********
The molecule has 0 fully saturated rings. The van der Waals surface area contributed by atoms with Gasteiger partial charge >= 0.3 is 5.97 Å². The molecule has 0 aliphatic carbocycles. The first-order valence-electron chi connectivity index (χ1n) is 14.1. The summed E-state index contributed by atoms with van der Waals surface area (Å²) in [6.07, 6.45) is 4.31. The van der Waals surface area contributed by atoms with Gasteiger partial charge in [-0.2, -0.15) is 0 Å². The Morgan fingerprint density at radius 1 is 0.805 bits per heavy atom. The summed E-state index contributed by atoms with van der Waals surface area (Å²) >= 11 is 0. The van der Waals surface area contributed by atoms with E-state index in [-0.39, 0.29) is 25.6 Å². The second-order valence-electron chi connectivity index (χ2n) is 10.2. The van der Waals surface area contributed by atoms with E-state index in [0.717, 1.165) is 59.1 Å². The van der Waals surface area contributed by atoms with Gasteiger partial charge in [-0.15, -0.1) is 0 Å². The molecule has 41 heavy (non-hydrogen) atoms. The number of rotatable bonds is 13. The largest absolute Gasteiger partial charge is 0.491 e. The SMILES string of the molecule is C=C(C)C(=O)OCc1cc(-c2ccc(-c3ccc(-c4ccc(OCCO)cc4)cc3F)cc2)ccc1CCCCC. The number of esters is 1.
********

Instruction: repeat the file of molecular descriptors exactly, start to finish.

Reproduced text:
The molecule has 0 fully saturated rings. The van der Waals surface area contributed by atoms with Gasteiger partial charge >= 0.3 is 5.97 Å². The molecule has 0 aliphatic carbocycles. The first-order valence-electron chi connectivity index (χ1n) is 14.1. The summed E-state index contributed by atoms with van der Waals surface area (Å²) in [6.07, 6.45) is 4.31. The van der Waals surface area contributed by atoms with Gasteiger partial charge in [-0.2, -0.15) is 0 Å². The Morgan fingerprint density at radius 1 is 0.805 bits per heavy atom. The summed E-state index contributed by atoms with van der Waals surface area (Å²) >= 11 is 0. The van der Waals surface area contributed by atoms with E-state index in [-0.39, 0.29) is 25.6 Å². The second-order valence-electron chi connectivity index (χ2n) is 10.2. The van der Waals surface area contributed by atoms with E-state index in [0.717, 1.165) is 59.1 Å². The van der Waals surface area contributed by atoms with Gasteiger partial charge in [-0.15, -0.1) is 0 Å². The molecule has 41 heavy (non-hydrogen) atoms. The number of rotatable bonds is 13. The largest absolute Gasteiger partial charge is 0.491 e. The SMILES string of the molecule is C=C(C)C(=O)OCc1cc(-c2ccc(-c3ccc(-c4ccc(OCCO)cc4)cc3F)cc2)ccc1CCCCC. The number of esters is 1.